Canadian Fencing Federation executives were the latest sport leaders called on the carpet by a parliamentary committee to answer for its safe sport record, while the Canadian Olympic Committee's chief executive officer stated his support for a national inquiry.
Members of Parliament grilled CFF president Yann Bernard in Ottawa on Thursday because some athletes have alleged a longstanding toxic, bullying and abusive environment.
COC chief executive officer David Shoemaker was also among witnesses questioned by MPs.
He joined a chorus of voices from the sports community in supporting a national inquiry into safe sport.
When Canadian sports minister Pascale St-Onge released a slate of reforms last month to address the safe-sport crisis, she said a national inquiry "is a legitimate request and I'm working to be able to announce this as soon as I can."
"I deeply believe that sport, when done right, is an incredible force for good," Shoemaker said Thursday. "An unsafe sport system is an unacceptable sports system.
"I do think that an inquiry that hears survivors and is trauma-informed should happen. I'm glad Minister St-Onge has committed to one."
The recent avalanche of athlete complaints about maltreatment and abuse, including sexual abuse, in their sports has thrown Canadian high-performance sport into turmoil.
Tearful athletes across several sports have testified at both Heritage and Status of Women committee hearings about the abuse and harassment they experienced from coaches and other team personnel, how those in power turned a blind eye to it, and their fear of repercussions if they complained.
The fencing federation follows Hockey Canada, Canada Soccer and Gymnastics Canada, which have been questioned by MPs in recent months about personnel and financial decisions and also how they handle misconduct.
Former fencer Emily Mason of Vancouver told committee MPs on April 24 that she was a "broken individual" when she left the sport at age 17.
"Again and again, we have also heard that survivors are afraid," Mason said during her April testimony.
"They are afraid that if they come forward they will face not only personal retribution from their abusers but also the risk of losing their national team spots.
"This is because under the current CFF selection policy, national members may be chosen by majority vote of CFF officials and staff rather than by results or official rankings."
She represents Fencing for Change, which is a group of about 50 current and past Olympic and national-team fencers.
"With every passing day, there are more children who are placed into these environments," she said in April. "More children who are experiencing the same things that we have and continue to every single day that a national inquiry is not called and we're not taking action. That is not acceptable."
Bernard oversees a small national sports organization with an annual budget of $1.4 million and one full-time employee.
He was questioned on what the CFF is doing about the concerns of Fencers For Change, and how the federation managed allegations of misconduct against a former coach.
Bernard said all members of the organization have been told that if they'd witnessed situations of abuse or maltreatment "we're there to hear and listen to them and the fear of retaliation or reprisals would not exist with the current leadership.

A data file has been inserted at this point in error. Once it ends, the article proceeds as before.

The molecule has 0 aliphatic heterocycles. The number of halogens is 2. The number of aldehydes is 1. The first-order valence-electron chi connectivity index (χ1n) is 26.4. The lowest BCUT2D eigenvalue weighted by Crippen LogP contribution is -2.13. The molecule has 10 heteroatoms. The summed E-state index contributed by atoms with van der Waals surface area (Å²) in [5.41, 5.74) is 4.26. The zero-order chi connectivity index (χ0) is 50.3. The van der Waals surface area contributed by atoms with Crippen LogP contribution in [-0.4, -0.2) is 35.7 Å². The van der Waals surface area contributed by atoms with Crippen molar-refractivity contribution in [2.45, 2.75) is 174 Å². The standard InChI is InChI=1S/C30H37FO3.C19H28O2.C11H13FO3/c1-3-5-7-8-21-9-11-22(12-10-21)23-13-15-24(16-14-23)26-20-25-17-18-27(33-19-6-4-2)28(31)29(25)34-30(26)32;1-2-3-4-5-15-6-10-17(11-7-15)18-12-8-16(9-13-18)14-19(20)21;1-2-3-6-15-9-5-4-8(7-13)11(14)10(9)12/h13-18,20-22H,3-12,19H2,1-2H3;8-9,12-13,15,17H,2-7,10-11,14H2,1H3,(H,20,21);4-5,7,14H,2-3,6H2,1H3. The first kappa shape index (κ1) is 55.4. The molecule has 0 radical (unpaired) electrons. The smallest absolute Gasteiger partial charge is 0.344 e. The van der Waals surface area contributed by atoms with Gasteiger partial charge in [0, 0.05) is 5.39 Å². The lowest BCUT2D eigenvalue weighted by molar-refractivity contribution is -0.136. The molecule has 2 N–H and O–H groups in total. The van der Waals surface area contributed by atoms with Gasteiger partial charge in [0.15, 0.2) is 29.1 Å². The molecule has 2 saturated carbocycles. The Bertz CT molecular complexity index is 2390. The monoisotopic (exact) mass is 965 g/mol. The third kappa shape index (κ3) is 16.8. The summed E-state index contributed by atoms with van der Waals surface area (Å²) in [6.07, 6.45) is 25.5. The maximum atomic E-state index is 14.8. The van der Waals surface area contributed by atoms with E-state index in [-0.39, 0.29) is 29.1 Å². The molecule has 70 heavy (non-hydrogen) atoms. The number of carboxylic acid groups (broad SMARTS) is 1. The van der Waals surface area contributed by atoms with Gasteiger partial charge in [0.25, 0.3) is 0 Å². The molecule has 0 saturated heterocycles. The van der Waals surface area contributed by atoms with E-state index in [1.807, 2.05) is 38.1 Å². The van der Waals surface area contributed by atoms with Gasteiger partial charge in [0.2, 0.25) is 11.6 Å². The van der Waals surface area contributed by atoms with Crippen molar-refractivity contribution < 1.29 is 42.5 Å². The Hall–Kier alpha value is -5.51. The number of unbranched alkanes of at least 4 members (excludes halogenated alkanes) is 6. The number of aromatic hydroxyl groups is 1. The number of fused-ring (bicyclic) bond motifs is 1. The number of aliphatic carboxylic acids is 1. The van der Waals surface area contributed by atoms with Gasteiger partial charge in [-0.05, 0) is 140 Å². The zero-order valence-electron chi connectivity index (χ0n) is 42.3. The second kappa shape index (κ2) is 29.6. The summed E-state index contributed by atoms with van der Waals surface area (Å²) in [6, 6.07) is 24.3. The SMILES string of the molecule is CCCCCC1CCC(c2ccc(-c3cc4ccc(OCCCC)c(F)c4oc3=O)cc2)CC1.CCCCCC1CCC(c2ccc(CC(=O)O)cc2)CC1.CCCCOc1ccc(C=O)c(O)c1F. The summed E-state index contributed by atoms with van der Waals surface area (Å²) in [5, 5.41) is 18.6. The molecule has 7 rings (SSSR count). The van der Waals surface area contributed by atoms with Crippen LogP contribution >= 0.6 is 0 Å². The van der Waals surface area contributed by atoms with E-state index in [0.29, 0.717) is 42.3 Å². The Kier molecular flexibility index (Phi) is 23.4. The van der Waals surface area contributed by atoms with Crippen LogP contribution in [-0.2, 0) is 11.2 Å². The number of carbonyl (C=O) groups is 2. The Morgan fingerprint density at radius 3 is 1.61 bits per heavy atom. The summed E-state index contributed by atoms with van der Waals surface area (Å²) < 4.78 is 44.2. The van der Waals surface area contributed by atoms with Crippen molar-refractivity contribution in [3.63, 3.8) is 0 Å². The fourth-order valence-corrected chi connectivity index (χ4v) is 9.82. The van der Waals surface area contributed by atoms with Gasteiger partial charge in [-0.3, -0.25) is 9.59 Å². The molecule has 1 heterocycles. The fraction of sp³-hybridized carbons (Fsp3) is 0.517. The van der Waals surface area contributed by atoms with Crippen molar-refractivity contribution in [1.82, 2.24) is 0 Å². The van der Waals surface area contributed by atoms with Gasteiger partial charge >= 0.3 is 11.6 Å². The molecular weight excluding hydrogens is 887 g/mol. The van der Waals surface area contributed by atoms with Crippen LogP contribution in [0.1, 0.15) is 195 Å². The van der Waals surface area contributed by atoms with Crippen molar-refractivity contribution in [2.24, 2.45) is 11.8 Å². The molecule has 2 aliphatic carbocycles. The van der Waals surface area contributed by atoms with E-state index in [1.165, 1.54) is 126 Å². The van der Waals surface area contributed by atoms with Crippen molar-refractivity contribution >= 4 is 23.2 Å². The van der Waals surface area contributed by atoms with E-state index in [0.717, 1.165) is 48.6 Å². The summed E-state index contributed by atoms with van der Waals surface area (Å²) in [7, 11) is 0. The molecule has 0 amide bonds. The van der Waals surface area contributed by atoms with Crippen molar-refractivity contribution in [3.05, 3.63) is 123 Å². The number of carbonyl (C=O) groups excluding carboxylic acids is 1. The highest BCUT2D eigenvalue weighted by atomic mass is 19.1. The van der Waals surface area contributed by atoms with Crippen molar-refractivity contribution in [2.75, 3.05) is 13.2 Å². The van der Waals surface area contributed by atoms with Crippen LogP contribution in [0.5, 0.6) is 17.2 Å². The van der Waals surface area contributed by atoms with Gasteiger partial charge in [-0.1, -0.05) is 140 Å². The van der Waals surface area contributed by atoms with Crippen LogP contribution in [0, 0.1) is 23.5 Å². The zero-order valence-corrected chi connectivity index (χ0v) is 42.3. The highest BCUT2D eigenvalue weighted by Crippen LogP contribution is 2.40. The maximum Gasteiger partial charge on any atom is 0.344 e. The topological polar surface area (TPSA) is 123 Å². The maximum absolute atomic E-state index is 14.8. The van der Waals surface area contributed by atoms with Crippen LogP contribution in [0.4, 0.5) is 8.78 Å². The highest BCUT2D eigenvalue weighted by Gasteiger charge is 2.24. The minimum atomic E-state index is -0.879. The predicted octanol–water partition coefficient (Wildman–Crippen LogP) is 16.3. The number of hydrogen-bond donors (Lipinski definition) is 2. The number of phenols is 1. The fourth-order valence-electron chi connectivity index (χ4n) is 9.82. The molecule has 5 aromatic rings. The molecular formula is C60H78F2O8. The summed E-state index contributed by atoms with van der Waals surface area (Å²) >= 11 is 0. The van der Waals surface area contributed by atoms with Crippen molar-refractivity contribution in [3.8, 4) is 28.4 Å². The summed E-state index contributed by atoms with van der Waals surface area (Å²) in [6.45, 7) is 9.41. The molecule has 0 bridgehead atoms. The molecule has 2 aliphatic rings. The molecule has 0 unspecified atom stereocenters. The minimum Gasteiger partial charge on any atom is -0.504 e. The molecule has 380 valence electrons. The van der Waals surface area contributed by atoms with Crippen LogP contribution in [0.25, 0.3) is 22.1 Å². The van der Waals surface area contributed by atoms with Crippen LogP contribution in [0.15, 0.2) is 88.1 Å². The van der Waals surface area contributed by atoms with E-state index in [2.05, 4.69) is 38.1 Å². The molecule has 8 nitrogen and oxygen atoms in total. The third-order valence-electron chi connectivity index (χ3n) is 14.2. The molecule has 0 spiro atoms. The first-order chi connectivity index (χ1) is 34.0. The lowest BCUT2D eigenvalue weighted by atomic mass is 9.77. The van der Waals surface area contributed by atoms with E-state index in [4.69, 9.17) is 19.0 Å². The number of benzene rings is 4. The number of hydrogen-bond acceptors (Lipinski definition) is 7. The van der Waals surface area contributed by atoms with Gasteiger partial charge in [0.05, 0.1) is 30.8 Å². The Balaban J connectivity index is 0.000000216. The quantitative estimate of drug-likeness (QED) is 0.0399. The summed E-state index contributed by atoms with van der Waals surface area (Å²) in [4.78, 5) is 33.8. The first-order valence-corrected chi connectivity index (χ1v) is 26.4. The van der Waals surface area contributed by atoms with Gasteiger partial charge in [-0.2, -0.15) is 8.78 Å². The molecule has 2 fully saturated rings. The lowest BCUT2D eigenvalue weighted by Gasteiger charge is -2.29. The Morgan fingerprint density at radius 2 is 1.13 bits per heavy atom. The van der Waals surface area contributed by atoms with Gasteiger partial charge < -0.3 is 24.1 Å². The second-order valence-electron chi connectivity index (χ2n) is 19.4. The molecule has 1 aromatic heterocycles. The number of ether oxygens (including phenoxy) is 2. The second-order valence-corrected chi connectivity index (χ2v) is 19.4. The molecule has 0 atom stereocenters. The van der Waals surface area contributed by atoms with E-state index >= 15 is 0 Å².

"We invited people to use the mechanisms that we have and reminding them how it functions. It's independent and anonymous.
"Perhaps 20 years ago there was no mechanism and perhaps 10 years ago, people didn't have trust in them. Today, there are results that flow from that."
Bernard said Mason had accepted an invitation to a board meeting, but she wanted to wait until after Thursday's hearing to determine whether Fencers For Change could work with the CFF.
"We have to better understand what prevented them from complaining in the past, so it never happens again," Bernard said.
Conservative MP Martin Shields and committee chair Hedy Fry told Bernard to submit reports issued from its external complaints body to the committee.
The COC doesn't have authority over national sports organizations operations or personnel, but is responsible for preparing athletes for the Olympic Games environment and looking after their needs on the ground there.
The COC funds 99 per cent of its annual $50-million annual operating budget via private sector sponsorship, Shoemaker said.
The COC is the second-largest funder of Canadian high-performance sport behind taxpayers, who spend over $200 million annually on athletes and competitions.
The COC has spent $50 million over the last eight years on safe sports projects, Shoemaker said, including a governance model that takes equity, diversity and inclusivity into account, and which St-Onge has made mandatory for national sports organizations.
The Office of the Sport Integrity Commissioner (OSIC) established almost a year ago and the upcoming requirement for a registry of sanctioned individuals are important and needed changes, Shoemaker said.
But there is a danger of athletes falling through the safe-sport cracks at the provincial, territorial and club levels, he added.
"I believe deeply that an under-resourced system is a safe-sport risk," Shoemaker said. "It's going to require a high degree of co-operation between the federal and provincial and territorial governments.
"Change is happening. It has been too slow for the witnesses who shared their tragic stories before this committee.
"All of us in sport, especially those of us in leadership positions, bear responsibility for that. We have to ensure that going forward doesn't happen again."
This report by The Canadian Press was first published June 1, 2023.
Donna Spencer, The Canadian Press